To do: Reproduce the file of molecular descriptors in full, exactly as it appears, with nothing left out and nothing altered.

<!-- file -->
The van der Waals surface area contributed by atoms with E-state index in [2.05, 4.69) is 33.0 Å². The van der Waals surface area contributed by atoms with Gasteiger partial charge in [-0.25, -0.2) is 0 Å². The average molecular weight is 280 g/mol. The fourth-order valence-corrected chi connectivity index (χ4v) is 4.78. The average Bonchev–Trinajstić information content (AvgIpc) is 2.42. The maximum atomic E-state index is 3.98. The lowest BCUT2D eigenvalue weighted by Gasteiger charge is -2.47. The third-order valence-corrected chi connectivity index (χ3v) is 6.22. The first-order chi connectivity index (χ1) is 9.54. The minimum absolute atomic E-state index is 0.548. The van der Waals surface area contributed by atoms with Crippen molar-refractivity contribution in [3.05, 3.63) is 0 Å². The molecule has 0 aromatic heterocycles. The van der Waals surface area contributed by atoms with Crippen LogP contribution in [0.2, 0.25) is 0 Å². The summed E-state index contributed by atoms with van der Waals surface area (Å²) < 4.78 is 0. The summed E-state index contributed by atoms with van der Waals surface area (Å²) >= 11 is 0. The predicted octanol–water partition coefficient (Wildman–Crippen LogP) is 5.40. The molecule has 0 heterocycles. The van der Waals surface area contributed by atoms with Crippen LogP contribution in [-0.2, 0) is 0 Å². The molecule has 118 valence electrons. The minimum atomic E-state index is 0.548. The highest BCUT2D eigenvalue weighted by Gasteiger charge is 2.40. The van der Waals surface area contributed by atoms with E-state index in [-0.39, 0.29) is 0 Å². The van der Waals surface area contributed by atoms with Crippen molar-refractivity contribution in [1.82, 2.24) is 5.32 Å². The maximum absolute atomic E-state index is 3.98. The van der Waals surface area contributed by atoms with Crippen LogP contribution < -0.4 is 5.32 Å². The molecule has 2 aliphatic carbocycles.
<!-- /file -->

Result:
The van der Waals surface area contributed by atoms with E-state index in [2.05, 4.69) is 33.0 Å². The van der Waals surface area contributed by atoms with Gasteiger partial charge in [-0.25, -0.2) is 0 Å². The average molecular weight is 280 g/mol. The fourth-order valence-corrected chi connectivity index (χ4v) is 4.78. The average Bonchev–Trinajstić information content (AvgIpc) is 2.42. The maximum atomic E-state index is 3.98. The lowest BCUT2D eigenvalue weighted by Gasteiger charge is -2.47. The third-order valence-corrected chi connectivity index (χ3v) is 6.22. The first-order chi connectivity index (χ1) is 9.54. The minimum absolute atomic E-state index is 0.548. The van der Waals surface area contributed by atoms with Crippen molar-refractivity contribution in [3.05, 3.63) is 0 Å². The molecule has 0 aromatic heterocycles. The van der Waals surface area contributed by atoms with Crippen LogP contribution in [0.2, 0.25) is 0 Å². The summed E-state index contributed by atoms with van der Waals surface area (Å²) < 4.78 is 0. The summed E-state index contributed by atoms with van der Waals surface area (Å²) >= 11 is 0. The predicted octanol–water partition coefficient (Wildman–Crippen LogP) is 5.40. The molecule has 0 heterocycles. The van der Waals surface area contributed by atoms with Crippen LogP contribution in [-0.2, 0) is 0 Å². The molecule has 118 valence electrons. The minimum atomic E-state index is 0.548. The highest BCUT2D eigenvalue weighted by Gasteiger charge is 2.40. The van der Waals surface area contributed by atoms with E-state index in [-0.39, 0.29) is 0 Å². The van der Waals surface area contributed by atoms with Crippen molar-refractivity contribution in [1.82, 2.24) is 5.32 Å². The maximum absolute atomic E-state index is 3.98. The van der Waals surface area contributed by atoms with Crippen LogP contribution < -0.4 is 5.32 Å². The molecule has 2 aliphatic carbocycles.